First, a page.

Joining a choir can improve the quality of life for people suffering from chronic mental illness, according to research published in the July issue of Psychology of Music.

“The choir study showed that people with mental health problems who engaged in a regular meaningful group activity (choir rehearsals), in which they were given a place to sit and a part to sing, found starting conversations and building social connections with other choir members easier,” the lead author of the study, Genevieve A. Dingle of the University of Queensland in Australia, told PsyPost via email.

“Over time, they built confidence and some choir members mentioned making social contacts and meeting up outside of choir rehearsal times. There was evidence of the choir experience becoming a scaffold on which further social connections could be built, such as volunteer work, and social invitations to birthday parties, and other social events.”

Dingle and her colleagues investigated 21 adults who joined a choir for the mentally ill and socially disadvantaged over the course of a year. Nearly 9 out of 10 of these adults experienced chronic mental illness, while 28 percent reported a physical disability and 11 percent reported an intellectual disability. Rehearsals for the choir were held once a week for three and a half hours.

The researchers found that choir rehearsals elicited positive feelings and sense of well-being, as well as reduced stress.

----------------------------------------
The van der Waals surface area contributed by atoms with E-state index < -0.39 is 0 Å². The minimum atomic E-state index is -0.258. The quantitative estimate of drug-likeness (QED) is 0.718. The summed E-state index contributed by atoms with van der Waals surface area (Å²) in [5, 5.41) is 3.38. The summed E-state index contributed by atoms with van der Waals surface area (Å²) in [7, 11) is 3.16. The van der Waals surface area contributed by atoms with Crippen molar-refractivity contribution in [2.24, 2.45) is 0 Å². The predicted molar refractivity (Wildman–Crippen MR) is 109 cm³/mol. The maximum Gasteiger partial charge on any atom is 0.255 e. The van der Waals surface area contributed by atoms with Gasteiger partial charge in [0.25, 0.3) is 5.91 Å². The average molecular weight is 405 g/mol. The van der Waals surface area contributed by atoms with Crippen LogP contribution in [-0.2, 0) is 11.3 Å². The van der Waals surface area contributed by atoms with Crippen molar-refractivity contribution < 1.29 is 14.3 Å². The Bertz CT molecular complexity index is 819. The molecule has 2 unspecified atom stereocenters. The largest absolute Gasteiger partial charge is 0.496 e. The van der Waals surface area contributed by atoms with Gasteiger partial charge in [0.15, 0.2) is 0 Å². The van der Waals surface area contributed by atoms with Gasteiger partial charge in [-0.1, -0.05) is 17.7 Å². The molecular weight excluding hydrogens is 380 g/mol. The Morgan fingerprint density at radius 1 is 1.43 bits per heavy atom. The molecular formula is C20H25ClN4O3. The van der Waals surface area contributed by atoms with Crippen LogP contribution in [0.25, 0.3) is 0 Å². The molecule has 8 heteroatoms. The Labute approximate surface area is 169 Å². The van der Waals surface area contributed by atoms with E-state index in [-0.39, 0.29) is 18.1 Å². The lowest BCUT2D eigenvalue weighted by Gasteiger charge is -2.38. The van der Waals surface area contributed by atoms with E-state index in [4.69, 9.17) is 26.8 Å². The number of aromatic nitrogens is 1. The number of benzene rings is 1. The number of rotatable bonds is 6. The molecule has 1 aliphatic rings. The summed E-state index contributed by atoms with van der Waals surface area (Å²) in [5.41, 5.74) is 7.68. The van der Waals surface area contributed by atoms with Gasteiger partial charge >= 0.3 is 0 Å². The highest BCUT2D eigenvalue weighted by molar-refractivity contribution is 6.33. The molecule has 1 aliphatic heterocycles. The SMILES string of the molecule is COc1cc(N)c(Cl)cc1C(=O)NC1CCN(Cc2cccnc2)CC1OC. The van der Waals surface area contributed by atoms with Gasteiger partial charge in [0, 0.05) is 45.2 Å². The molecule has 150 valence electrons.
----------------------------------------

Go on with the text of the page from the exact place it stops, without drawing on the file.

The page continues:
Dingle and her colleagues also found joining a choir had a number of positive social outcomes. Those who participated in the choir reported a sense of acceptance and belonging. One person described the choir as a “wonderful family.” Choir members said they felt more connected with their community and had better social functioning in general.

These social outcomes could be particularly important for those suffering from chronic mental illness. A body of research that has come to be known as social identity theory indicates that belonging to social groups is tightly linked to a person’s self-identity and general well-being.

“In my opinion, we have underestimated the importance of social connectedness in mental health problems,” Dingle said. “Social connections are often difficult to make and to maintain for people who experience chronic mental health problems (such as paranoia, social phobia, depression, or even developmental disorders). Because these individuals typically are not participating in social and occupational roles on a regular basis, they are at risk of becoming very socially isolated.”

“Since the choir study, I have researched this phenomenon further with my social psychology colleagues at the University of Queensland and the University of Exeter,” she continued. “We are applying social identity theory to our studies of various samples including homeless people; and people with depression, anxiety disorders, substance abuse, and other mental health problems. The results are clear that building or maintaining social connections with groups that we feel a strong sense of identity with, gives us the opportunity to give and receive various types of social support, and is associated with better mental health and well-being.”

Though social connectedness is important, it has some potential downsides. Being socially connected to the wrong individuals, for instance, can be harmful.

“Important caveats to this are that some groups that people identify strongly with and that they receive social support from are not necessarily good for their mental health,” Dingle explained. “An example of this comes from my study of people in residential rehabilitation from drug and alcohol dependence. Those residents who continued to maintain strong ties with their drug using social networks were more at risk of dropping out of treatment and of having poor substance use and well-being outcomes at follow up.”

The study was co-authored by Christopher Brander, Julie Ballantyne, and Felicity A. Baker of the University of Queensland.

Originally published on PsyPost

[Teen singing in choir via Shutterstock]